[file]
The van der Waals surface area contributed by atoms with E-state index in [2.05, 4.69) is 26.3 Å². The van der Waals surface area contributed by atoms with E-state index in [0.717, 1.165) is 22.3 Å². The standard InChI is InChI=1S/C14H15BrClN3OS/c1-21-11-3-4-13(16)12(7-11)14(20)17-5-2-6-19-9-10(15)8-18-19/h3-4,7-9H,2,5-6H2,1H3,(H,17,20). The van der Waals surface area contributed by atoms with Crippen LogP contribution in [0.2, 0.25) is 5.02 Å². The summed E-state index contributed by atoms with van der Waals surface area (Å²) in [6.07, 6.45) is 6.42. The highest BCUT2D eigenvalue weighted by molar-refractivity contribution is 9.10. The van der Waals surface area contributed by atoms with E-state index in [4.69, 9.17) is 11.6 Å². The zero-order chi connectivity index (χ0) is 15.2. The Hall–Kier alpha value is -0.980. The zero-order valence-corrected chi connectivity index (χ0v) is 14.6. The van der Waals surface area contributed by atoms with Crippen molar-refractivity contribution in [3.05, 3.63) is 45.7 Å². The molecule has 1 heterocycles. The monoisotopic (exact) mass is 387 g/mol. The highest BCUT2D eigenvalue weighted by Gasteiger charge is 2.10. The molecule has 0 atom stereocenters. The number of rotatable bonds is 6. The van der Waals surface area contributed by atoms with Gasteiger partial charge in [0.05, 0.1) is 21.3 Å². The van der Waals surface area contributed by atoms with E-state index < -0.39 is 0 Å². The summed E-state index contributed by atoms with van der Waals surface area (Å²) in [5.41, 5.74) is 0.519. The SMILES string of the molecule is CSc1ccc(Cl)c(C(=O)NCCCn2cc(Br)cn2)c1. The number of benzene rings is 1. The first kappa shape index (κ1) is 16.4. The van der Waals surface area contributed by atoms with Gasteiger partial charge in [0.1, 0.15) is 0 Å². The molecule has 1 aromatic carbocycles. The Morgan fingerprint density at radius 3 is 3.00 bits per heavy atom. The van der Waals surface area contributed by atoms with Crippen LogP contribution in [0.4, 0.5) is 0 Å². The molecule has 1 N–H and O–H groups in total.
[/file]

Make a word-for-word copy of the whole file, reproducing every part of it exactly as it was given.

The van der Waals surface area contributed by atoms with E-state index in [2.05, 4.69) is 26.3 Å². The van der Waals surface area contributed by atoms with E-state index in [0.717, 1.165) is 22.3 Å². The standard InChI is InChI=1S/C14H15BrClN3OS/c1-21-11-3-4-13(16)12(7-11)14(20)17-5-2-6-19-9-10(15)8-18-19/h3-4,7-9H,2,5-6H2,1H3,(H,17,20). The van der Waals surface area contributed by atoms with Crippen LogP contribution in [0.2, 0.25) is 5.02 Å². The summed E-state index contributed by atoms with van der Waals surface area (Å²) in [6.07, 6.45) is 6.42. The highest BCUT2D eigenvalue weighted by molar-refractivity contribution is 9.10. The van der Waals surface area contributed by atoms with E-state index in [4.69, 9.17) is 11.6 Å². The zero-order chi connectivity index (χ0) is 15.2. The Hall–Kier alpha value is -0.980. The zero-order valence-corrected chi connectivity index (χ0v) is 14.6. The van der Waals surface area contributed by atoms with Crippen molar-refractivity contribution in [3.05, 3.63) is 45.7 Å². The molecule has 1 heterocycles. The monoisotopic (exact) mass is 387 g/mol. The highest BCUT2D eigenvalue weighted by Gasteiger charge is 2.10. The molecule has 0 atom stereocenters. The number of rotatable bonds is 6. The van der Waals surface area contributed by atoms with Gasteiger partial charge in [0.05, 0.1) is 21.3 Å². The van der Waals surface area contributed by atoms with E-state index < -0.39 is 0 Å². The summed E-state index contributed by atoms with van der Waals surface area (Å²) in [5.41, 5.74) is 0.519. The SMILES string of the molecule is CSc1ccc(Cl)c(C(=O)NCCCn2cc(Br)cn2)c1. The number of benzene rings is 1. The first kappa shape index (κ1) is 16.4. The van der Waals surface area contributed by atoms with Gasteiger partial charge in [0.1, 0.15) is 0 Å². The molecule has 1 aromatic carbocycles. The Morgan fingerprint density at radius 3 is 3.00 bits per heavy atom. The van der Waals surface area contributed by atoms with Crippen LogP contribution in [0.4, 0.5) is 0 Å². The molecule has 1 N–H and O–H groups in total.